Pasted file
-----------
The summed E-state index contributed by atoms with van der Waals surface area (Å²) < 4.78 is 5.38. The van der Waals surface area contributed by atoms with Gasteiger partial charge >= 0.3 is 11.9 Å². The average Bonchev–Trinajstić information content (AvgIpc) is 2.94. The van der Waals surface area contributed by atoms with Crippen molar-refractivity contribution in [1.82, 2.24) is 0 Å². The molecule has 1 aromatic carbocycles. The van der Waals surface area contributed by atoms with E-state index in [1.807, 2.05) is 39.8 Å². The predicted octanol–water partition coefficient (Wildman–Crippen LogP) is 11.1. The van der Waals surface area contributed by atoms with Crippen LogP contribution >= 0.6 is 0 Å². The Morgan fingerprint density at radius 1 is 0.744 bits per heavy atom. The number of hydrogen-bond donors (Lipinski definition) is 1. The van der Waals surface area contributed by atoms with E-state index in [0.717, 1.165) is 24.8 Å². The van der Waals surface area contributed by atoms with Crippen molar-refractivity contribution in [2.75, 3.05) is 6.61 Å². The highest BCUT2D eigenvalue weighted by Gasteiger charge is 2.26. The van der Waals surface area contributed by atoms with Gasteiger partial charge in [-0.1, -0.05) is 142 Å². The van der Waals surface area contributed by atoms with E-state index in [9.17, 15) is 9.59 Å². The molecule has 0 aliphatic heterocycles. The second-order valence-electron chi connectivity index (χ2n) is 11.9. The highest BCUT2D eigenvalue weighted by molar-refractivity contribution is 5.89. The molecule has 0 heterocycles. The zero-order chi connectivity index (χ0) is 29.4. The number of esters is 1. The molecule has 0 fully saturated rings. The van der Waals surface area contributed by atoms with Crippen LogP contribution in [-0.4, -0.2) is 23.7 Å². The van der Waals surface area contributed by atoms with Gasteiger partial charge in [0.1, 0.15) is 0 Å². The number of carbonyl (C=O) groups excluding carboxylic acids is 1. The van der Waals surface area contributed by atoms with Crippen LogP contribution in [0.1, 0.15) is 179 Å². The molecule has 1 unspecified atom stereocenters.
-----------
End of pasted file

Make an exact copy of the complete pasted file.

The summed E-state index contributed by atoms with van der Waals surface area (Å²) < 4.78 is 5.38. The van der Waals surface area contributed by atoms with Gasteiger partial charge >= 0.3 is 11.9 Å². The average Bonchev–Trinajstić information content (AvgIpc) is 2.94. The van der Waals surface area contributed by atoms with Crippen molar-refractivity contribution in [1.82, 2.24) is 0 Å². The molecule has 1 aromatic carbocycles. The van der Waals surface area contributed by atoms with E-state index in [1.807, 2.05) is 39.8 Å². The predicted octanol–water partition coefficient (Wildman–Crippen LogP) is 11.1. The van der Waals surface area contributed by atoms with Crippen LogP contribution >= 0.6 is 0 Å². The Morgan fingerprint density at radius 1 is 0.744 bits per heavy atom. The number of hydrogen-bond donors (Lipinski definition) is 1. The van der Waals surface area contributed by atoms with E-state index in [0.717, 1.165) is 24.8 Å². The van der Waals surface area contributed by atoms with Crippen molar-refractivity contribution in [2.75, 3.05) is 6.61 Å². The highest BCUT2D eigenvalue weighted by Gasteiger charge is 2.26. The van der Waals surface area contributed by atoms with Gasteiger partial charge in [-0.1, -0.05) is 142 Å². The van der Waals surface area contributed by atoms with E-state index in [9.17, 15) is 9.59 Å². The molecule has 0 aliphatic heterocycles. The second-order valence-electron chi connectivity index (χ2n) is 11.9. The highest BCUT2D eigenvalue weighted by molar-refractivity contribution is 5.89. The molecule has 0 heterocycles. The zero-order chi connectivity index (χ0) is 29.4. The number of esters is 1. The molecule has 0 fully saturated rings. The van der Waals surface area contributed by atoms with Crippen LogP contribution in [-0.4, -0.2) is 23.7 Å². The van der Waals surface area contributed by atoms with Gasteiger partial charge in [0.1, 0.15) is 0 Å². The number of carbonyl (C=O) groups excluding carboxylic acids is 1. The van der Waals surface area contributed by atoms with Crippen LogP contribution in [0.1, 0.15) is 179 Å². The molecule has 1 unspecified atom stereocenters.